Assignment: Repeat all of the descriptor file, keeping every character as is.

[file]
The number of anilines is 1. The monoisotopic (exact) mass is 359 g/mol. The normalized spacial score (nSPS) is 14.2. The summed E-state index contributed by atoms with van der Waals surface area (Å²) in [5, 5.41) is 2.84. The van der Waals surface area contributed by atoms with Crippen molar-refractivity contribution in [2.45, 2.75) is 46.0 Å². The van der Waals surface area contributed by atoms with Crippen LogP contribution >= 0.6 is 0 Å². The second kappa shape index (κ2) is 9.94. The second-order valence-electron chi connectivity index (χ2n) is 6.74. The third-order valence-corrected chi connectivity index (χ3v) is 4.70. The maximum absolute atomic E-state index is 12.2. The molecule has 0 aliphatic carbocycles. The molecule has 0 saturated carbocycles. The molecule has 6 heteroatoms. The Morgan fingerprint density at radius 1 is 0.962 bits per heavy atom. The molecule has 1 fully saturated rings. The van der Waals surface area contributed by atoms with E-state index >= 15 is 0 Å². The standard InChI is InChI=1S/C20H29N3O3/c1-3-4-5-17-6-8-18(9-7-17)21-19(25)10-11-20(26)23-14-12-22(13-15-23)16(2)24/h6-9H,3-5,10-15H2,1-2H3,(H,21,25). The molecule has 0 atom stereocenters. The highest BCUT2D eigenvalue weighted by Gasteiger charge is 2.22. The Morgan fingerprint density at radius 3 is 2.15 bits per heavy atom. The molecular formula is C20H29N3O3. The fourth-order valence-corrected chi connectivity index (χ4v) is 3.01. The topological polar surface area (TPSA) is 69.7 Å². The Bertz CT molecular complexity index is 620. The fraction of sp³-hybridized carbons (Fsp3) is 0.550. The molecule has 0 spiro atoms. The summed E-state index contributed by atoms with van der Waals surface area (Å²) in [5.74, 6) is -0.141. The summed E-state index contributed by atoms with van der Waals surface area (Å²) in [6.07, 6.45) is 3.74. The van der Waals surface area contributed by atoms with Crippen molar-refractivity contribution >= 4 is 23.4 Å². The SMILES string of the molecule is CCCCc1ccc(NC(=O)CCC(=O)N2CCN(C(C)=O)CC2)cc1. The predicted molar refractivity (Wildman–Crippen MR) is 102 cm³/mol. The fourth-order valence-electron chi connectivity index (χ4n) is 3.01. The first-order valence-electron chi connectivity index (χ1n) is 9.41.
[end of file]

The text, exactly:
The number of anilines is 1. The monoisotopic (exact) mass is 359 g/mol. The normalized spacial score (nSPS) is 14.2. The summed E-state index contributed by atoms with van der Waals surface area (Å²) in [5, 5.41) is 2.84. The van der Waals surface area contributed by atoms with Crippen molar-refractivity contribution in [2.45, 2.75) is 46.0 Å². The van der Waals surface area contributed by atoms with Crippen LogP contribution >= 0.6 is 0 Å². The second kappa shape index (κ2) is 9.94. The second-order valence-electron chi connectivity index (χ2n) is 6.74. The third-order valence-corrected chi connectivity index (χ3v) is 4.70. The maximum absolute atomic E-state index is 12.2. The molecule has 0 aliphatic carbocycles. The molecule has 0 saturated carbocycles. The molecule has 6 heteroatoms. The Morgan fingerprint density at radius 1 is 0.962 bits per heavy atom. The molecule has 1 fully saturated rings. The van der Waals surface area contributed by atoms with E-state index >= 15 is 0 Å². The standard InChI is InChI=1S/C20H29N3O3/c1-3-4-5-17-6-8-18(9-7-17)21-19(25)10-11-20(26)23-14-12-22(13-15-23)16(2)24/h6-9H,3-5,10-15H2,1-2H3,(H,21,25). The molecule has 0 atom stereocenters. The highest BCUT2D eigenvalue weighted by Gasteiger charge is 2.22. The Morgan fingerprint density at radius 3 is 2.15 bits per heavy atom. The molecular formula is C20H29N3O3. The fourth-order valence-corrected chi connectivity index (χ4v) is 3.01. The topological polar surface area (TPSA) is 69.7 Å². The Bertz CT molecular complexity index is 620. The fraction of sp³-hybridized carbons (Fsp3) is 0.550. The molecule has 0 spiro atoms. The summed E-state index contributed by atoms with van der Waals surface area (Å²) in [5.74, 6) is -0.141. The summed E-state index contributed by atoms with van der Waals surface area (Å²) in [6.07, 6.45) is 3.74. The van der Waals surface area contributed by atoms with Crippen molar-refractivity contribution >= 4 is 23.4 Å². The SMILES string of the molecule is CCCCc1ccc(NC(=O)CCC(=O)N2CCN(C(C)=O)CC2)cc1. The predicted molar refractivity (Wildman–Crippen MR) is 102 cm³/mol. The fourth-order valence-electron chi connectivity index (χ4n) is 3.01. The first-order valence-electron chi connectivity index (χ1n) is 9.41.